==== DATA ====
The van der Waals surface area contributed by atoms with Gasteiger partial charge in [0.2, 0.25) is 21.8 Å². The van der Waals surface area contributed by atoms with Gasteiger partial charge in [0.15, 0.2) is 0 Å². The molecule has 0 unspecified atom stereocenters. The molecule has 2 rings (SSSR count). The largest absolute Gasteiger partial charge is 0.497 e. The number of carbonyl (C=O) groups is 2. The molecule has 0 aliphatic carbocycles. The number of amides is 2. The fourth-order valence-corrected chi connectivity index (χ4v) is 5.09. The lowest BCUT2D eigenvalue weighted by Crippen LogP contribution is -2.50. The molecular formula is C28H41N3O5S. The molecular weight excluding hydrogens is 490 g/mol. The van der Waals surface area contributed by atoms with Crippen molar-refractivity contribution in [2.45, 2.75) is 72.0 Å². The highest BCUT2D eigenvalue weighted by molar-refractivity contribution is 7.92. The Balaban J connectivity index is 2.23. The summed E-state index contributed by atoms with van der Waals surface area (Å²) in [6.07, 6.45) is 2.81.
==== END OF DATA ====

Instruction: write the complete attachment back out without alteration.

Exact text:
The van der Waals surface area contributed by atoms with Gasteiger partial charge in [0.2, 0.25) is 21.8 Å². The van der Waals surface area contributed by atoms with Gasteiger partial charge in [0.15, 0.2) is 0 Å². The molecule has 0 unspecified atom stereocenters. The molecule has 2 rings (SSSR count). The largest absolute Gasteiger partial charge is 0.497 e. The number of carbonyl (C=O) groups is 2. The molecule has 0 aliphatic carbocycles. The number of amides is 2. The fourth-order valence-corrected chi connectivity index (χ4v) is 5.09. The lowest BCUT2D eigenvalue weighted by Crippen LogP contribution is -2.50. The molecular formula is C28H41N3O5S. The molecular weight excluding hydrogens is 490 g/mol. The van der Waals surface area contributed by atoms with Crippen molar-refractivity contribution in [2.45, 2.75) is 72.0 Å². The highest BCUT2D eigenvalue weighted by molar-refractivity contribution is 7.92. The Balaban J connectivity index is 2.23. The summed E-state index contributed by atoms with van der Waals surface area (Å²) in [6.07, 6.45) is 2.81.